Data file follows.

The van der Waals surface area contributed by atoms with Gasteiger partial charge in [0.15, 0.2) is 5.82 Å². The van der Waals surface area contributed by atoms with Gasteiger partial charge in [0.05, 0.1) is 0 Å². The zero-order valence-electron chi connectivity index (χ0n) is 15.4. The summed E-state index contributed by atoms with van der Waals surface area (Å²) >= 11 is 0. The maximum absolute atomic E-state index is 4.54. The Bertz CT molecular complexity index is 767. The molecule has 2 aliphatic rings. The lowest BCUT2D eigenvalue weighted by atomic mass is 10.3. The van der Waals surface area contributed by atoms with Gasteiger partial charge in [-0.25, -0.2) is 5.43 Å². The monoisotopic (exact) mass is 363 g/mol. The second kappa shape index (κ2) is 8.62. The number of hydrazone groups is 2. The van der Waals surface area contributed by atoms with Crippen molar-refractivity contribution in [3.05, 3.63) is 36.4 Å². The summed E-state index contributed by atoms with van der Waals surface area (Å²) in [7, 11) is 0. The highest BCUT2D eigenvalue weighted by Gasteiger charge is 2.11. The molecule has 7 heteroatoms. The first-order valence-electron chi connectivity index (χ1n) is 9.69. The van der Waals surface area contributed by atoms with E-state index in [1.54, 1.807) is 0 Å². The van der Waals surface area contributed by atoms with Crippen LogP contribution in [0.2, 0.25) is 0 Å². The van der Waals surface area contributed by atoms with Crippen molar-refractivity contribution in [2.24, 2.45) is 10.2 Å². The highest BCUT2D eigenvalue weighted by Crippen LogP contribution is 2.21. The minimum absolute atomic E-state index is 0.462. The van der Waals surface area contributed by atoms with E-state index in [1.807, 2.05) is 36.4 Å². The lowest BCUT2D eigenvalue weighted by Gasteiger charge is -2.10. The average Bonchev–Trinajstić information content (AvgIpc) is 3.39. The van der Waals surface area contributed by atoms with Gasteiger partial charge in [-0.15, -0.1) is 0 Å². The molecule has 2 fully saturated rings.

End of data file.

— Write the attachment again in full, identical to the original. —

The van der Waals surface area contributed by atoms with Gasteiger partial charge in [0.15, 0.2) is 5.82 Å². The van der Waals surface area contributed by atoms with Gasteiger partial charge in [0.05, 0.1) is 0 Å². The zero-order valence-electron chi connectivity index (χ0n) is 15.4. The summed E-state index contributed by atoms with van der Waals surface area (Å²) >= 11 is 0. The maximum absolute atomic E-state index is 4.54. The Bertz CT molecular complexity index is 767. The molecule has 2 aliphatic rings. The lowest BCUT2D eigenvalue weighted by atomic mass is 10.3. The van der Waals surface area contributed by atoms with Gasteiger partial charge in [-0.25, -0.2) is 5.43 Å². The monoisotopic (exact) mass is 363 g/mol. The second kappa shape index (κ2) is 8.62. The number of hydrazone groups is 2. The van der Waals surface area contributed by atoms with Crippen molar-refractivity contribution in [3.05, 3.63) is 36.4 Å². The summed E-state index contributed by atoms with van der Waals surface area (Å²) in [7, 11) is 0. The highest BCUT2D eigenvalue weighted by Gasteiger charge is 2.11. The molecule has 7 heteroatoms. The first-order valence-electron chi connectivity index (χ1n) is 9.69. The van der Waals surface area contributed by atoms with E-state index in [1.54, 1.807) is 0 Å². The van der Waals surface area contributed by atoms with Crippen LogP contribution in [0.2, 0.25) is 0 Å². The van der Waals surface area contributed by atoms with Crippen molar-refractivity contribution in [2.24, 2.45) is 10.2 Å². The highest BCUT2D eigenvalue weighted by Crippen LogP contribution is 2.21. The minimum absolute atomic E-state index is 0.462. The van der Waals surface area contributed by atoms with E-state index in [1.807, 2.05) is 36.4 Å². The lowest BCUT2D eigenvalue weighted by Gasteiger charge is -2.10. The average Bonchev–Trinajstić information content (AvgIpc) is 3.39. The van der Waals surface area contributed by atoms with Gasteiger partial charge in [-0.15, -0.1) is 0 Å². The molecule has 2 fully saturated rings.